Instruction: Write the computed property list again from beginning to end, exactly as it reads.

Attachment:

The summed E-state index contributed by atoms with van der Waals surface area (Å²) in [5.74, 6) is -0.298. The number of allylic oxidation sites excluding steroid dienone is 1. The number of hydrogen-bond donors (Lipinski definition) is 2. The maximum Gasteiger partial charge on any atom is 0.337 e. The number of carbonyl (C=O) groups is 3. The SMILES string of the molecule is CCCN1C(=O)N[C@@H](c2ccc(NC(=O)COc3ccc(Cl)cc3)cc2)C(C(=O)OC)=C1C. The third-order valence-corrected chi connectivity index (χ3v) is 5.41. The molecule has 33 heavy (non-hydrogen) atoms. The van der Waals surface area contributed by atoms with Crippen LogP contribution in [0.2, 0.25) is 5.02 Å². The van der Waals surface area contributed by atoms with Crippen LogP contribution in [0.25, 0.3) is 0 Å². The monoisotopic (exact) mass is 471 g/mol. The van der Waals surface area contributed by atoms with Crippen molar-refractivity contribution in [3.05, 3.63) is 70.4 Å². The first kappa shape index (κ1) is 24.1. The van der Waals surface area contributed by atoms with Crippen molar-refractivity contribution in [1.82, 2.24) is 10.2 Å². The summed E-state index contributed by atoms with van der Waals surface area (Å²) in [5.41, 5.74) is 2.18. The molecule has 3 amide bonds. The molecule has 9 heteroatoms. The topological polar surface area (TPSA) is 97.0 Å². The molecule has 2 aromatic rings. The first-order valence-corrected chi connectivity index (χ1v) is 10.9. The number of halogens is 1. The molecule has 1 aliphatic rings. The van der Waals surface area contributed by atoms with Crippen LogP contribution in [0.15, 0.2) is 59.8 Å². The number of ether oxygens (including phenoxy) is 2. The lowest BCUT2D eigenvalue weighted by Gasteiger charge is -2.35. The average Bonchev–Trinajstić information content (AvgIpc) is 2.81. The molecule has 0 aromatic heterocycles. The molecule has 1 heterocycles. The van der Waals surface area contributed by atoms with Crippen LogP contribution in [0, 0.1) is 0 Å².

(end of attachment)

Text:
The summed E-state index contributed by atoms with van der Waals surface area (Å²) in [5.74, 6) is -0.298. The number of allylic oxidation sites excluding steroid dienone is 1. The number of hydrogen-bond donors (Lipinski definition) is 2. The maximum Gasteiger partial charge on any atom is 0.337 e. The number of carbonyl (C=O) groups is 3. The SMILES string of the molecule is CCCN1C(=O)N[C@@H](c2ccc(NC(=O)COc3ccc(Cl)cc3)cc2)C(C(=O)OC)=C1C. The third-order valence-corrected chi connectivity index (χ3v) is 5.41. The molecule has 33 heavy (non-hydrogen) atoms. The van der Waals surface area contributed by atoms with Crippen LogP contribution in [0.2, 0.25) is 5.02 Å². The van der Waals surface area contributed by atoms with Crippen LogP contribution in [0.25, 0.3) is 0 Å². The monoisotopic (exact) mass is 471 g/mol. The van der Waals surface area contributed by atoms with Crippen molar-refractivity contribution in [3.05, 3.63) is 70.4 Å². The first kappa shape index (κ1) is 24.1. The van der Waals surface area contributed by atoms with Crippen molar-refractivity contribution in [1.82, 2.24) is 10.2 Å². The summed E-state index contributed by atoms with van der Waals surface area (Å²) in [5.41, 5.74) is 2.18. The molecule has 3 amide bonds. The molecule has 9 heteroatoms. The topological polar surface area (TPSA) is 97.0 Å². The molecule has 2 aromatic rings. The first-order valence-corrected chi connectivity index (χ1v) is 10.9. The number of halogens is 1. The molecule has 1 aliphatic rings. The van der Waals surface area contributed by atoms with Crippen LogP contribution in [0.15, 0.2) is 59.8 Å². The number of ether oxygens (including phenoxy) is 2. The lowest BCUT2D eigenvalue weighted by Gasteiger charge is -2.35. The average Bonchev–Trinajstić information content (AvgIpc) is 2.81. The molecule has 0 aromatic heterocycles. The molecule has 1 heterocycles. The van der Waals surface area contributed by atoms with Crippen LogP contribution in [0, 0.1) is 0 Å².